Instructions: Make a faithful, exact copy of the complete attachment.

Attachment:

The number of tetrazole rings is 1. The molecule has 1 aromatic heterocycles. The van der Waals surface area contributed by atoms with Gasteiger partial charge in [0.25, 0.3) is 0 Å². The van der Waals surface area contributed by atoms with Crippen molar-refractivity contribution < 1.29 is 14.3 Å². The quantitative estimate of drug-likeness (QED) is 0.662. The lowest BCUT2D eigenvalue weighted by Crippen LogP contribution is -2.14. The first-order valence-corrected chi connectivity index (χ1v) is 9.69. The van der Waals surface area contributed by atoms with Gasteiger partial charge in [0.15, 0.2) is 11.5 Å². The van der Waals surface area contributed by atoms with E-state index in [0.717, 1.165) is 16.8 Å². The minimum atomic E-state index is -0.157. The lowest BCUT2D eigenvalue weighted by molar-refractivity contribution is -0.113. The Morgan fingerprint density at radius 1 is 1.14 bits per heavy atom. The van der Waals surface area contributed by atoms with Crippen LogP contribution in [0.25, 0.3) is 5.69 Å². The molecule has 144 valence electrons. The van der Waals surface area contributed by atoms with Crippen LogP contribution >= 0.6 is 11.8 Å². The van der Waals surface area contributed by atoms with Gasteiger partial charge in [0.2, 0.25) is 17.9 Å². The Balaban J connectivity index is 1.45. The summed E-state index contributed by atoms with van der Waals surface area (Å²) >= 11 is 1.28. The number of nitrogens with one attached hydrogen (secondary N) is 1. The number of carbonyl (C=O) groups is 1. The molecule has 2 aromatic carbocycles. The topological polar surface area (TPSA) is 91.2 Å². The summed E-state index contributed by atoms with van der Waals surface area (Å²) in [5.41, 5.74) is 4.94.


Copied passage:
The number of tetrazole rings is 1. The molecule has 1 aromatic heterocycles. The van der Waals surface area contributed by atoms with Gasteiger partial charge in [0.25, 0.3) is 0 Å². The van der Waals surface area contributed by atoms with Crippen molar-refractivity contribution < 1.29 is 14.3 Å². The quantitative estimate of drug-likeness (QED) is 0.662. The lowest BCUT2D eigenvalue weighted by Crippen LogP contribution is -2.14. The first-order valence-corrected chi connectivity index (χ1v) is 9.69. The van der Waals surface area contributed by atoms with Gasteiger partial charge in [0.15, 0.2) is 11.5 Å². The van der Waals surface area contributed by atoms with E-state index in [0.717, 1.165) is 16.8 Å². The minimum atomic E-state index is -0.157. The lowest BCUT2D eigenvalue weighted by molar-refractivity contribution is -0.113. The Morgan fingerprint density at radius 1 is 1.14 bits per heavy atom. The van der Waals surface area contributed by atoms with Crippen LogP contribution in [0.25, 0.3) is 5.69 Å². The molecule has 144 valence electrons. The van der Waals surface area contributed by atoms with Crippen LogP contribution >= 0.6 is 11.8 Å². The van der Waals surface area contributed by atoms with Gasteiger partial charge in [0.2, 0.25) is 17.9 Å². The Balaban J connectivity index is 1.45. The summed E-state index contributed by atoms with van der Waals surface area (Å²) >= 11 is 1.28. The number of nitrogens with one attached hydrogen (secondary N) is 1. The number of carbonyl (C=O) groups is 1. The molecule has 2 aromatic carbocycles. The topological polar surface area (TPSA) is 91.2 Å². The summed E-state index contributed by atoms with van der Waals surface area (Å²) in [5.41, 5.74) is 4.94.